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Exception vs. Error: What's the Difference?

Edited by Aimie Carlson || By Harlon Moss || Published on January 31, 2024
An exception is an unusual condition requiring special handling, while an error is a mistake or incorrect result.

Key Differences

Exception refers to a condition that disrupts the normal flow of a program, prompting special handling. Error, on the other hand, generally indicates a problem that causes a program to fail. Both are types of issues in programming or logical sequences but differ in their nature and handling.
In programming, an exception is often an object or condition that can be caught and managed within the program's logic. An error usually signifies a more serious problem, often hardware-related or a fundamental flaw in logic, that typically can't be resolved by the program itself. Both concepts are integral to robust software design, each addressing different levels of program disruption.
Exceptions are often expected or anticipated disruptions that can be planned for in a program’s code. Errors, in contrast, are often unexpected and indicate a deeper issue, sometimes beyond the programmer’s control. Both require different strategies for identification and resolution.
Exceptions can be specific to the context of a program, like a file not found, while an error is more universal, like a syntax error in code. Both can halt program execution, but exceptions are generally more recoverable compared to errors.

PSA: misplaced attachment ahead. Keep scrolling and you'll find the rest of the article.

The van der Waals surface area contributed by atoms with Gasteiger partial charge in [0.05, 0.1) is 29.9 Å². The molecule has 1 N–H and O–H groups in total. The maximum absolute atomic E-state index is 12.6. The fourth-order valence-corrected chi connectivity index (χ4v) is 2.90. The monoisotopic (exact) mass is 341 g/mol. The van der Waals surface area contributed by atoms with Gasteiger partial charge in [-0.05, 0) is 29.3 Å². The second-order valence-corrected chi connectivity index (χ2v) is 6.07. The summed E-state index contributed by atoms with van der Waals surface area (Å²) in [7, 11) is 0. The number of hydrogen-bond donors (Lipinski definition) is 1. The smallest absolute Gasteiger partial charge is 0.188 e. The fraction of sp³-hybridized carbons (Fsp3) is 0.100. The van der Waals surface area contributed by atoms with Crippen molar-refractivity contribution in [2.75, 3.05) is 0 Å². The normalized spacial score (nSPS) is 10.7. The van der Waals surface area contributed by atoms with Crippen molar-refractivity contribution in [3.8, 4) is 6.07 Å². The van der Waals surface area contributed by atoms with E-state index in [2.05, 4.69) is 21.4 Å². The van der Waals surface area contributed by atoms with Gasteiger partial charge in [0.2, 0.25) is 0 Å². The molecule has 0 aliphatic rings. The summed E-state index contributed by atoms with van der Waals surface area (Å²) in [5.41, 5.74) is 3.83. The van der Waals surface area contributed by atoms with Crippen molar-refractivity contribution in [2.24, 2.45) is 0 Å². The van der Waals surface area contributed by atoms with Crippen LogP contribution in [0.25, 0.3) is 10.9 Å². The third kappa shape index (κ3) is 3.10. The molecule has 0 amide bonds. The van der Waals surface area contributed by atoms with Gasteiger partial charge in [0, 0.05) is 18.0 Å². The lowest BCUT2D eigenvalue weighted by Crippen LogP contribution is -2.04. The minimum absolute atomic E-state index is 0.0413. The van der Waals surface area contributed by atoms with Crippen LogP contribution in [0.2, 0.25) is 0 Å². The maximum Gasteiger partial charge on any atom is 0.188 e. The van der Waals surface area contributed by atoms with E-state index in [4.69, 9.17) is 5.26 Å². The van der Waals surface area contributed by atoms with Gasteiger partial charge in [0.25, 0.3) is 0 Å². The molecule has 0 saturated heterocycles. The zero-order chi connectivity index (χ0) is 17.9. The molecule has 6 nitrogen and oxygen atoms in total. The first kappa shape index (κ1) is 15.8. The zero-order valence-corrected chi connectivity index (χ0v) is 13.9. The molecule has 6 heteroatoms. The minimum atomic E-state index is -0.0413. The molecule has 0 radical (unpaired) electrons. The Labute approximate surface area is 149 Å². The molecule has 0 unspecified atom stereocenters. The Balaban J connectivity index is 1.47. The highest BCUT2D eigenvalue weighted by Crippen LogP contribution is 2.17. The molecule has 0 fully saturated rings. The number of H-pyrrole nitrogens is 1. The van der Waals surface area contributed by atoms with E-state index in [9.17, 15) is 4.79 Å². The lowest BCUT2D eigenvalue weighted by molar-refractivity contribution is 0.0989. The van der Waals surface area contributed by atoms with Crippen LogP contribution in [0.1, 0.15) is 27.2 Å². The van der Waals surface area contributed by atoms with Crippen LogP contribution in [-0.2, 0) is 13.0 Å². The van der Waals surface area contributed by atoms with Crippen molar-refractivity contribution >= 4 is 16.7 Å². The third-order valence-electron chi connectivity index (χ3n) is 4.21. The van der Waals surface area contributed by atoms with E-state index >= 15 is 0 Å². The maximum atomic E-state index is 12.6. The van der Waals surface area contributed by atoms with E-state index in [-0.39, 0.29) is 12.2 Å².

Handling exceptions usually involves try-catch blocks in programming, allowing the program to continue running after addressing the issue. Errors, especially runtime errors, often lead to program crashes or termination. Both are critical for developers to understand for effective debugging and program stability.

Comparison Chart


An anomaly in a standard process
A mistake or incorrect judgment

Usage in Sentences

Often used to describe exclusions or deviations
Commonly refers to inaccuracies or faults


Can be neutral, depending on context
Generally negative, implying a fault

Grammatical Role

Commonly a noun; sometimes used in phrases like "with the exception of"
Primarily a noun; used to denote something wrong or inaccurate

Associated Phrases

"Make an exception," "exception to the rule"
"Error in judgment," "trial and error"

Exception and Error Definitions


A deviation from the rule or usual occurrence.
Everyone must attend the meeting, with no exception.


A mistake in calculation, action, or judgment.
An error in the software caused the system to crash.


An exclusion in a statement or rule.
The dress code applies to all staff, with the exception of the design team.


A deviation from accuracy or correctness.
The report was full of factual errors.


A case to which a rule does not apply.
In this grammar rule, there are several exceptions.


A misconception or misunderstanding.
His decision was based on an error of judgment.


A legal term denoting an objection.
The lawyer filed an exception to the witness's testimony.


A flaw or fault in a system or process.
The experiment failed due to a human error.


A special case worthy of attention.
Her talent is an exception in our school.


A wrong action attributable to bad judgment.
Leaving her phone unlocked was an error on her part.